If the SEC really does choose to stay at eight conference games, then Missouri's eight-game slate in the SEC East is really a bit easier than this year's nine-game Big 12 slate that featured road games at Oklahoma, Kansas State, Baylor and Texas A&M. Next year, it is quite possible that Georgia, Florida, South Carolina, Tennessee and Vanderbilt will all be improved, however, and if Mizzou's star running back Henry Josey is not yet healthy, then 2012 could be more difficult than a hypothetical 2011 would have been.


Future Changes: Syracuse and Pittsburgh will join at some point.

We do not yet know how new ACC divisions will take shape with two more northern teams joining the fray. Personally, I would like the conference to take this opportunity to move to more easy-to-remember, geographically-based divisions, but we'll see. A North Division could pretty easily consist of Pittsburgh, Syracuse, Boston College, Maryland, Virginia, Virginia Tech and a random North Carolina school (Wake Forest?), which means the South Division would consist of Clemson, Duke, Florida State, Georgia Tech, Miami, North Carolina and N.C. State. Competitively-speaking that isn't bad, especially compared to the current, Coastal-heavy alignment.

Anyway, here is a list of the F/+ rankings of the ACC teams, with Pitt and Syracuse included. This gives us an idea of the conference hierarchy, even if Florida State has very much failed to live up to their top-10 status in the loss column, while Clemson has overachieved a bit.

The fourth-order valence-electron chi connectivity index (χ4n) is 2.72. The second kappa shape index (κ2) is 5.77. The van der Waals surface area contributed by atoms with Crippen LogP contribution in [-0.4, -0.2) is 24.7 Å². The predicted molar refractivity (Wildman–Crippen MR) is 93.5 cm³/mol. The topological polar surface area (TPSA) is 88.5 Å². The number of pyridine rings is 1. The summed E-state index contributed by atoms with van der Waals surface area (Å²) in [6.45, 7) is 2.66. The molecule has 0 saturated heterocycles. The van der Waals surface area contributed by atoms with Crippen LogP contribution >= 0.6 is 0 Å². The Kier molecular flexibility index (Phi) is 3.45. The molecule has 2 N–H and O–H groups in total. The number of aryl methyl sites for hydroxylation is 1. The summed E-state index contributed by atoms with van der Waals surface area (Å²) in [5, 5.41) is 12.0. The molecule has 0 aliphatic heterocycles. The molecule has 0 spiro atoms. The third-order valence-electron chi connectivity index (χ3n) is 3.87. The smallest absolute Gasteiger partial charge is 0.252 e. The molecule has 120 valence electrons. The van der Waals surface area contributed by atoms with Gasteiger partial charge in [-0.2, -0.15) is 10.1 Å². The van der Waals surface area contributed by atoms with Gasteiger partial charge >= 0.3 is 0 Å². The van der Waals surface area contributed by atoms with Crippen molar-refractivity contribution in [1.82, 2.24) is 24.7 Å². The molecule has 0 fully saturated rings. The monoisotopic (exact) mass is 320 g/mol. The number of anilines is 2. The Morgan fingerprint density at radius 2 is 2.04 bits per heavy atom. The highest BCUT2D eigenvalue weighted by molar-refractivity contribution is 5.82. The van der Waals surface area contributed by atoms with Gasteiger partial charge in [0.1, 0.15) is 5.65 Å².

8. Florida State (Current Division: Atlantic)
15. Virginia Tech (Coastal)
24. Miami (Coastal)
25. Georgia Tech (Coastal)
30. Clemson (Atlantic)
37. North Carolina (Coastal)
39. Pittsburgh
44. Virginia (Coastal)
51. Wake Forest (Atlantic)
63. N.C. State (Atlantic)
66. Syracuse
69. Duke (Coastal)
71. Boston College (Atlantic)
92. Maryland (Atlantic)

Big East

Future Changes: West Virginia leaves for the Big 12 in 2012 (probably), while Pittsburgh and Syracuse leave for the ACC at some point in the coming years. Meanwhile, some combination of Boise State, Air Force, Navy, Central Florida, SMU and Houston will join the fray, along with possibly San Diego State. Yes, San Diego State.

Evidently BYU is out of the picture for Big East football membership due to their insistence on, among other things, retaining TV rights to their home games (which is something the Big 12 doesn't even give Texas). But seemingly every other decent non-BCS team remains a candidate for football membership, so we're going to take the macro view of this and list all definite and potential Big East members by F/+ ranking (with potential members in bold):

3. Boise State
21. Houston
22. Rutgers
31. South Florida
34. Cincinnati
52. Louisville
61. Central Florida
62. SMU
68. San Diego State
70. Connecticut
84. Navy
89. Air Force

The addition of Boise State and Houston would actually give the conference three top-25 teams (this year, at least) and potentially maintain a view of the Big East as a semi-viable BCS conference. Moving forward, however, it is going to be a battle to maintain that status, though the rules for what it takes to actually lose BCS status once you have it are unclear.